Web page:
$500 Worth of Law

In the 19th century, Benjamin Brewster summed up the essence of the billable hour debate as:

A lawyer starts life giving $500 worth of law for $5 and ends giving $5 worth for $500.

The key questions surrounding this issue boil down to: “what is all this advice worth” and “what are clients willing to pay”. As I see it, these are two sides of the same coin and regardless of how you want to get paid, there is a simple methodology for arriving at a pricing structure that will satisfy both the attorney and the client – accurately determine your daily rate and then give your clients full value.

The magic formula is: Profit + Labor Costs + Overhead = Daily Rate. This is the amount of money you need to earn each day to stay in business. It does not matter whether you bill by the hour or offer some from of value billing; fail to meet this mark and you won’t stay afloat long.

The breakdown:

  • Labor – the old saw about time being money is right. Until we can weigh and quantify legal advice like sliced meat in a Deli, the work of lawyering is all about turning time into money. Your time = your money. The formula here is: Salary / Days Worked = Labor Costs. For example if you work 266 days in a year (365 days in a year minus weekends and a 2 week vacation) and you want an annual salary of $80,000. Then your daily labor cost is $300 (80,000/266).
  • Overhead – this is all about all those annoying reoccurring costs. Things like rent, utilities, staff salaries, insurance, postage, license fees, etc. All the big and small costs that are paid on a regular basis. The formula? Simple: Total Annual Costs / Client Working Days = Overhead. Research shows that the average attorney spends about 60% of their time actually working directly for their clients. So if there are 266 days worked in a year, there are, on average, 160 client working days in a year. As an example, if your total annual costs are: $48,000, your daily overhead is $300.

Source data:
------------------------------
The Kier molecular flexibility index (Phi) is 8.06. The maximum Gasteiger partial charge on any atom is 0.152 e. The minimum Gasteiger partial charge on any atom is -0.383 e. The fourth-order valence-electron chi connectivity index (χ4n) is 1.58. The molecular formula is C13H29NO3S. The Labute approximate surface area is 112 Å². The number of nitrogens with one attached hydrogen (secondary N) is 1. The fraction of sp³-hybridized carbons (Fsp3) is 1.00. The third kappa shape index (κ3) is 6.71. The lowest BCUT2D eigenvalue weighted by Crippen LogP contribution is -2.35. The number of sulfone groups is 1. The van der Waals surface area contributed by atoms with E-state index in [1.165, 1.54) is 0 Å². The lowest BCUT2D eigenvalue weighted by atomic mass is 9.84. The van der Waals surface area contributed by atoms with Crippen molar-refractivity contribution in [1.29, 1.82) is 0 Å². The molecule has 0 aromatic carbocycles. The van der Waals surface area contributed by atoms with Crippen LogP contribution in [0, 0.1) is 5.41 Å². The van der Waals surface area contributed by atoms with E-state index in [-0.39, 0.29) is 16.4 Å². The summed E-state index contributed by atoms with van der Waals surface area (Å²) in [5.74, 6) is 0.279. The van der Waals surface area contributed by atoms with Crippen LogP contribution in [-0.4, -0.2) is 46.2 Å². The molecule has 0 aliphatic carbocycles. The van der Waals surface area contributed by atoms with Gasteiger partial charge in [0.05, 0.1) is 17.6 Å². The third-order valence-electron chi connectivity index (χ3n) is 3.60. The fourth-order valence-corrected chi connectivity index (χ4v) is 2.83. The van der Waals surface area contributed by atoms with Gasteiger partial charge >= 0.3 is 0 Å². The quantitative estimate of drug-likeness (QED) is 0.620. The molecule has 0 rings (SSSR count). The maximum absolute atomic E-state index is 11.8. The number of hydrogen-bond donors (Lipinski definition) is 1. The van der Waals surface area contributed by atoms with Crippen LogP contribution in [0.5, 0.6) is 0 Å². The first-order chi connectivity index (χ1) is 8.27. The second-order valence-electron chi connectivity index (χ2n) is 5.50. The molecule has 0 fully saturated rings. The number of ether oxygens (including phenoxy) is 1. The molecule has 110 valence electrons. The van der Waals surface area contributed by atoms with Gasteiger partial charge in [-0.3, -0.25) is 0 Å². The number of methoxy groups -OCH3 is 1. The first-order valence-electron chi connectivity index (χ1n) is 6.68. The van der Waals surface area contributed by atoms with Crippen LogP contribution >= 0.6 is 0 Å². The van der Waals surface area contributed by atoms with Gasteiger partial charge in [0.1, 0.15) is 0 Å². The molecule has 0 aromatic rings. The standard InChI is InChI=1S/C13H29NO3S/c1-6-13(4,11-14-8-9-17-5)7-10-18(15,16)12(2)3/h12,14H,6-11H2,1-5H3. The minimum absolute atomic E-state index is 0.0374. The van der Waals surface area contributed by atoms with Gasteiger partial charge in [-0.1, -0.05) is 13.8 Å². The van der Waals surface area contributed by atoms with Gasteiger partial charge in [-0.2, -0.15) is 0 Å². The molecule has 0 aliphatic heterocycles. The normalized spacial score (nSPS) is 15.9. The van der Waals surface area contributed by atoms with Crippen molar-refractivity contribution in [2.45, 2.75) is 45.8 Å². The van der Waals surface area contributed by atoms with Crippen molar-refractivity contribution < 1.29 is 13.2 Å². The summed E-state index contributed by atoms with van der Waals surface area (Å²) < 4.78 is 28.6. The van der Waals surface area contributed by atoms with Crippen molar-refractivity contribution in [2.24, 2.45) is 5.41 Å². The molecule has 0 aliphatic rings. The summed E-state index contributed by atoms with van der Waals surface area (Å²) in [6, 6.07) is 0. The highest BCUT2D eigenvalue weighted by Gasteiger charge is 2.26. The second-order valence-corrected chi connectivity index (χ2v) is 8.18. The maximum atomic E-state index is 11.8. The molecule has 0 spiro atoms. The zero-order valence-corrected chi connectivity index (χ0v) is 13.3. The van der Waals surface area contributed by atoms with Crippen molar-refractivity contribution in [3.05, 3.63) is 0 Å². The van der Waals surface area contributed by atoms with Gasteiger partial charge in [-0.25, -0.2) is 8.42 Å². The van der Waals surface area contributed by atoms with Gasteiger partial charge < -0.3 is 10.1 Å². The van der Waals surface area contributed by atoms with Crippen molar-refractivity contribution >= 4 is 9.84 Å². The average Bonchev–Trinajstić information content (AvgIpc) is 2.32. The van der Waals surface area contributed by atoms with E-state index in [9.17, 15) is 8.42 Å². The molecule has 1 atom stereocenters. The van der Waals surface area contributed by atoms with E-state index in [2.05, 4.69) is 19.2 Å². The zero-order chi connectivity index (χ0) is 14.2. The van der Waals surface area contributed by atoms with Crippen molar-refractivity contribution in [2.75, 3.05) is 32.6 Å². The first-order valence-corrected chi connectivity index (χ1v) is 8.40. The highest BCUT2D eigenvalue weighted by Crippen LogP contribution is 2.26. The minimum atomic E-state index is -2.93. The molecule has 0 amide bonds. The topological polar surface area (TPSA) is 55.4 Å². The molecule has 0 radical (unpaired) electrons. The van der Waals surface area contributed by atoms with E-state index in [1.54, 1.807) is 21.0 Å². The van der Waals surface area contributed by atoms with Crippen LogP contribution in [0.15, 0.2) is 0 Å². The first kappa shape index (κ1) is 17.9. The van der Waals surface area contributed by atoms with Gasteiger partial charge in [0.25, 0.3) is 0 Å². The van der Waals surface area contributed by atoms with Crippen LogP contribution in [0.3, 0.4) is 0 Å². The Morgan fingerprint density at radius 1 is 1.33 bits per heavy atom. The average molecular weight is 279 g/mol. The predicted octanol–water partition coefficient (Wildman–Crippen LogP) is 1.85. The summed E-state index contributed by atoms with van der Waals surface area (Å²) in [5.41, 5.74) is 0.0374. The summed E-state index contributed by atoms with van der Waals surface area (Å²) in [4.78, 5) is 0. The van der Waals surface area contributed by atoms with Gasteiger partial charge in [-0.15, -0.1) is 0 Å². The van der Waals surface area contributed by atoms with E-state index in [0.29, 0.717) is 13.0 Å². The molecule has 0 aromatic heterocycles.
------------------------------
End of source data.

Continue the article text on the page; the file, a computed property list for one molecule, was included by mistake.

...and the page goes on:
• Profit – you’ve paid yourself, now pay your firm. Your profit margin is what provides the cushion to meet expenses in the unlikely event that the money ever stops flowing in. Typical margins appear to be between 15 and 25% of overhead. So if your were to use a 20% margin and a $300 overhead (see above), your daily profit is $60

So putting the examples together, your daily rate would be $300 + $300 + $60 or $660 per day (or $83 per hour). Now that you know what all that advice is worth, are your clients getting full value for their money?

5 thoughts on “$500 Worth of Law

  1. Pingback: Stepping Off The Pier « Rural Lawyer

  2. Pingback: Sixty Pounds of Oats « Rural Lawyer

  3. I disagree with Brewster. I think the that the inexperienced lawyer gives too little value for the fee. Whether the wiser older lawyer gives more value for the fee is highly variable.

    Over the trajectory of a legal career, a lawyer gives greater value for the fee, as the lawyer gains experience and insights about how things are likely to turn out, so that the lawyer bills for fewer tasks that have little utility.

    But there is sometimes a point–or points–in a lawyer’s career in which a lawyer’s ability and worth are compromised by the lawyer’s internal struggles with the same vices and strains that afflict all people.